Asteroid impacts were a hazard to any life on the Hadean Earth. A traditional approach to geochemical models of the asteroid impactors uses the concentration of highly siderophile elements including the Pt-group in the silicate Earth. These elements occur in roughly chondritic relative ratios, but with absolute concentrations <1% chondrite. This veneer component implies addition of chondrite-like material with 0.3-0.7% mass of the Earth’s mantle or an equivalent planet-wide thickness of 5-20 km. The veneer thickness, 200-300 m, within the lunar crust and mantle is much less.
History of Clays on Mars: How We Found Them and Why They are Important for Astrobiology
A SPACE ODYSSEY ABOVE AND BELOW GROUND
International Space Orchestra + Sigur Rós
24th SEPTEMBER 2016
Talk to Me I Am A Space Viking// Interval event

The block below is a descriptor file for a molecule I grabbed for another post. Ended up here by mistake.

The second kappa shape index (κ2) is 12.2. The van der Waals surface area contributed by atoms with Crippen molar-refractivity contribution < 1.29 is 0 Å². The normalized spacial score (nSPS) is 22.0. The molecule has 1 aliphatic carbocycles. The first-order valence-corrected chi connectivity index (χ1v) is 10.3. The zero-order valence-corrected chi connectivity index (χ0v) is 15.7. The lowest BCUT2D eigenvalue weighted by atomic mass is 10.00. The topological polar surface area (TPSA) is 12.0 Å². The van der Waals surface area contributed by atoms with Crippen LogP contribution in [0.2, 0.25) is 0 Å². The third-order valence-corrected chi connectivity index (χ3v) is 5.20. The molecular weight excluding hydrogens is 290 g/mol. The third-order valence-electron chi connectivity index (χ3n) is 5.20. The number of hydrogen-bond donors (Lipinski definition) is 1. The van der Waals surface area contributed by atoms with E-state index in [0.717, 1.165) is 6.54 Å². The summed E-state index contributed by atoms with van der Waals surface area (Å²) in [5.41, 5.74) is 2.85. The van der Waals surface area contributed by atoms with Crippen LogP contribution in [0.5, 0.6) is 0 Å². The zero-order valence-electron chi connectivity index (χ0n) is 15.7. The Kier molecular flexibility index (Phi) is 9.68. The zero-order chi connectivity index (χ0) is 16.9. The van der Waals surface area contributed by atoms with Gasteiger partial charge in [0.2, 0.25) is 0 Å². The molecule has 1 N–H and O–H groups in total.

Sigur Rós interval as announced from the stage. interval (10 mins)
ENCORE Are you skeptical? Sure, you raise an eyebrow when some Nigerian prince asks for your bank numbers, or when a breakfast cereal claims that it will turn your kid into a professional athlete overnight.
With the fall breezes beginning their appearances here in Mountain View, our Summer Interns have gone back to school after impressing us with their summer projects. However, SETI Institute scientists are still keeping busy. They continue to unravel more puzzles about our local celestial neighbors as well as other worlds many light-years away. Every day, researchers at the SETI Institute are expanding both our knowledge and understanding in the quest to find life beyond Earth.
Image screenshot taken from the American Meteor Society website.
SETI Institute astronomer Peter Jenniskens notes that a very bright meteor, a so-called fireball, was seen in the vicinity of the Allen Telescope Array on Thursday, September 15 at about 7:48 pm local time.
You can read the report here:http://www.amsmeteors.org/members/imo_view/event/2016/3440
Birds do it, bees do it, but humans may not
How commonplace is life? In particular, are worlds where biology can gain a foothold very common or distressingly rare?
John D. Rummel